Does Orca machine hold key to ambitious net-zero targets?

Massive investment in renewable energy must be prioritised

In early September, excited headlines celebrated the launch of the Orca machine in Iceland. This machine sucks carbon dioxide out of the air and pumps it into permanent storage underground, fuelled by geothermal energy. Could negative-emissions technology like this be the silver bullet for nations and corporates with ambitious net-zero targets?

Direct air capture is very useful in submarines, but probably less so at Piccadilly Circus. The Orca will capture the equivalent carbon dioxide to offset the emissions of around 1,000 traditionally powered cars per year. London is home to 2.5m cars, which means the city would need around 2,500 machines to combat car emissions. With costs of $10m to produce the Orca, the required budget would be around $25bn (which is double the annual police budget for England and Wales). Moreover, Iceland can provide geothermal power for its machine while London is still heavily reliant on fossil fuels.

I recently asked a chemical engineer at Imperial College London why DAC was so expensive. The response was: ‘There is not enough carbon dioxide in the air’. I kid you not! By contrast there is a lot of carbon dioxide in the chimneys of oil and gas production facilities, and the waste pipes of cement and steel manufacturers.

Saudi Arabia’s Aramco expects to capture 100 times more carbon dioxide than the Orca each year at its carbon capture plant near Dhahran. Oil and gas producers are ready to capture carbon dioxide and they are usually in a good position to sequester it underground or utilise it to improve oil extraction from ageing wells. The Norwegians have deployed carbon capture utilisation and storage technology at the offshore Sleipner gas field since 1991.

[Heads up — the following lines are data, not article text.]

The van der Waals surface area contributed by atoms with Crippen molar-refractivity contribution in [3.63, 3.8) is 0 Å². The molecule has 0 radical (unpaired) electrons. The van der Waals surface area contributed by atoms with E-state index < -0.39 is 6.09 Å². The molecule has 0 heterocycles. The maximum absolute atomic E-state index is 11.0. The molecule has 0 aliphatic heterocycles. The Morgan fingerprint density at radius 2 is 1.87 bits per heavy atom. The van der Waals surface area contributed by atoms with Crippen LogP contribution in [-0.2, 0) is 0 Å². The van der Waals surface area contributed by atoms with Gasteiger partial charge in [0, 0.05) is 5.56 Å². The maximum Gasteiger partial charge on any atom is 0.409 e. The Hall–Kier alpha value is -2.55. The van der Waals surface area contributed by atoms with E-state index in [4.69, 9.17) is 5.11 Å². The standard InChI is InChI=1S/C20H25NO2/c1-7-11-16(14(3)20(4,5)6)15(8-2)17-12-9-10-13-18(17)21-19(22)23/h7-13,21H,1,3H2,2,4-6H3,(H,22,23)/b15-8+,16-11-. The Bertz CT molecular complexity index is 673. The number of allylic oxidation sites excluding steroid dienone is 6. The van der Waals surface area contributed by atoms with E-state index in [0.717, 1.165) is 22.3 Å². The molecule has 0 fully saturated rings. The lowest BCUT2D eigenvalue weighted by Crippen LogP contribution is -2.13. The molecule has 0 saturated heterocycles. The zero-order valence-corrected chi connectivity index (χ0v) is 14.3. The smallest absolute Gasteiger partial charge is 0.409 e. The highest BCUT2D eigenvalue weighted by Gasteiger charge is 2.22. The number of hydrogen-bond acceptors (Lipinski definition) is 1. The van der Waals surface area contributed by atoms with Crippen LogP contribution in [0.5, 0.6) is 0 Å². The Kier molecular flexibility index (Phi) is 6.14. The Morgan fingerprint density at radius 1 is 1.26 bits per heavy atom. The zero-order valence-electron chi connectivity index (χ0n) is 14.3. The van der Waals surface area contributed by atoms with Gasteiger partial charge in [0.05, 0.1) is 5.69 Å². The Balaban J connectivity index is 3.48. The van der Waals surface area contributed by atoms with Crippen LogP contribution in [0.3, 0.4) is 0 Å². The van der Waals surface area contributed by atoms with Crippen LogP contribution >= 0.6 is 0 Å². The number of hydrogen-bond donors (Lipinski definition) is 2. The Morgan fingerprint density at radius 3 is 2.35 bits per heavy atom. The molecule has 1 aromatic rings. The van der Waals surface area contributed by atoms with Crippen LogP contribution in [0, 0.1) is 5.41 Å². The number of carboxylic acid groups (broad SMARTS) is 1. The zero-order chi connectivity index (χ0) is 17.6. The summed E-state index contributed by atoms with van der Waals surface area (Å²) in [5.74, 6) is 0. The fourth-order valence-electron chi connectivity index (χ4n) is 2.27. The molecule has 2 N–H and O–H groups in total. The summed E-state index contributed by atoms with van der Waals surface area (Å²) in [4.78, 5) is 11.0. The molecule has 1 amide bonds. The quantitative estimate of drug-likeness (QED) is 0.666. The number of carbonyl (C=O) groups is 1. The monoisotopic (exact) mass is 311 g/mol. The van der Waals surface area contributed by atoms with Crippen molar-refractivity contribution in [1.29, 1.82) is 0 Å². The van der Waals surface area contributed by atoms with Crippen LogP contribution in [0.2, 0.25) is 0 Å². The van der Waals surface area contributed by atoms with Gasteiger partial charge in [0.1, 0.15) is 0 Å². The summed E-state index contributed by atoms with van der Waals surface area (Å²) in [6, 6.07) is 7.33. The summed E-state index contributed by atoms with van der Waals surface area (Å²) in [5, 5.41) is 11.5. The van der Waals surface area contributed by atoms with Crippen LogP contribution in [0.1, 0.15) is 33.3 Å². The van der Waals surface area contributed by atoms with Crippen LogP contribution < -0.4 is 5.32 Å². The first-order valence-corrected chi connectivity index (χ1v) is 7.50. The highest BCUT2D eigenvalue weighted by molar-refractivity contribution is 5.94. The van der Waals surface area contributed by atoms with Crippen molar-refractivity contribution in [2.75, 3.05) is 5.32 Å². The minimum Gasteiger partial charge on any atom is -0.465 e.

Because of higher concentration levels, the costs per tonne of carbon dioxide in end-of-flue capture are much lower than in DAC. Moreover, most oil and gas producers can store the carbon dioxide in the underground space from which the oil and gas emerged. But who pays for it? Will oil and gas producers who do not capture emissions be able to undercut nations that invest in capture systems? Or will the market be regulated so that only oil and gas produced where capture is embedded in the process can be sold in world markets? The oil and gas producers need incentives to invest in CCUS. Perhaps this should be on the agenda at COP26.

Despite the arrival of DAC, and the continued development of CCUS technology, negative-emission technology is still in its infancy. The likely impact on 2050 net zero targets simply cannot be substantive – 2050 is just too soon. The only viable route to net zero will be a substantial reduction in emissions, not a rapid expansion of negative-emission technologies.

Piccadilly Circus in 2050 is not going to be the home of multiple Orca machines. The route to a low-emission trip through London will be in a future where vehicles are zero emissions. Whether powered by lithium battery or hydrogen fuel cell, we will need a lot more electricity. If we are going to achieve 2050 net-zero targets, excitement about DAC technology must not deflect focus from the need for massive renewable energy investment.

Gary Smith is Partner, Haven Green Capital Partners.

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